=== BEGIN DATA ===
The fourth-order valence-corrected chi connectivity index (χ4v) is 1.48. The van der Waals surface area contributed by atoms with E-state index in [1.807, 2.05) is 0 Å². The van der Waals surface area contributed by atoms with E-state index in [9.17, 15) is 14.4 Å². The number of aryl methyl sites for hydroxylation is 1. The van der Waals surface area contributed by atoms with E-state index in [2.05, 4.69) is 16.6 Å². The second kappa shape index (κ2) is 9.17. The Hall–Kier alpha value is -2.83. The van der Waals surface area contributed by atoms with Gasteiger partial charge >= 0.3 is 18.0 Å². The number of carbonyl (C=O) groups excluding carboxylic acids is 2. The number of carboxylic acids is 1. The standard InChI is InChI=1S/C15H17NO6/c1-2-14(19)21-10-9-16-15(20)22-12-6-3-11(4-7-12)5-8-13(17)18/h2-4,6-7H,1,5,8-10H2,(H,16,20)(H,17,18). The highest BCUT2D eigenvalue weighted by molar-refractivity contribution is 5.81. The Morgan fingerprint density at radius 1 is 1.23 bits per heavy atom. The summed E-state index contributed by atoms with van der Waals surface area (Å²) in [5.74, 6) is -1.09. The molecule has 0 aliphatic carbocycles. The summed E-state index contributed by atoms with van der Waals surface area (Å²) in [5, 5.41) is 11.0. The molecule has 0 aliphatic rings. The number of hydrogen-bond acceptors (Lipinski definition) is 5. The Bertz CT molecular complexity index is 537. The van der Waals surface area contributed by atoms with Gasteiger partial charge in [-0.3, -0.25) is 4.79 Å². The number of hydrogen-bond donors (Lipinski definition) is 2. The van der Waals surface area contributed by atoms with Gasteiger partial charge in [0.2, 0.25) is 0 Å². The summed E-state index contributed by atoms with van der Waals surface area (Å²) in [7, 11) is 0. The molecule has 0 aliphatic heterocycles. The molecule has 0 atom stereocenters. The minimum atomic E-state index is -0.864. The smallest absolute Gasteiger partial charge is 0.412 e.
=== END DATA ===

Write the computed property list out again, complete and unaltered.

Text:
The fourth-order valence-corrected chi connectivity index (χ4v) is 1.48. The van der Waals surface area contributed by atoms with E-state index in [1.807, 2.05) is 0 Å². The van der Waals surface area contributed by atoms with E-state index in [9.17, 15) is 14.4 Å². The number of aryl methyl sites for hydroxylation is 1. The van der Waals surface area contributed by atoms with E-state index in [2.05, 4.69) is 16.6 Å². The second kappa shape index (κ2) is 9.17. The Hall–Kier alpha value is -2.83. The van der Waals surface area contributed by atoms with Gasteiger partial charge >= 0.3 is 18.0 Å². The number of carbonyl (C=O) groups excluding carboxylic acids is 2. The number of carboxylic acids is 1. The standard InChI is InChI=1S/C15H17NO6/c1-2-14(19)21-10-9-16-15(20)22-12-6-3-11(4-7-12)5-8-13(17)18/h2-4,6-7H,1,5,8-10H2,(H,16,20)(H,17,18). The highest BCUT2D eigenvalue weighted by molar-refractivity contribution is 5.81. The Morgan fingerprint density at radius 1 is 1.23 bits per heavy atom. The summed E-state index contributed by atoms with van der Waals surface area (Å²) in [5.74, 6) is -1.09. The molecule has 0 aliphatic carbocycles. The summed E-state index contributed by atoms with van der Waals surface area (Å²) in [5, 5.41) is 11.0. The molecule has 0 aliphatic rings. The number of hydrogen-bond acceptors (Lipinski definition) is 5. The Bertz CT molecular complexity index is 537. The van der Waals surface area contributed by atoms with Gasteiger partial charge in [-0.3, -0.25) is 4.79 Å². The number of hydrogen-bond donors (Lipinski definition) is 2. The van der Waals surface area contributed by atoms with Gasteiger partial charge in [0.2, 0.25) is 0 Å². The summed E-state index contributed by atoms with van der Waals surface area (Å²) in [7, 11) is 0. The molecule has 0 aliphatic heterocycles. The molecule has 0 atom stereocenters. The minimum atomic E-state index is -0.864. The smallest absolute Gasteiger partial charge is 0.412 e.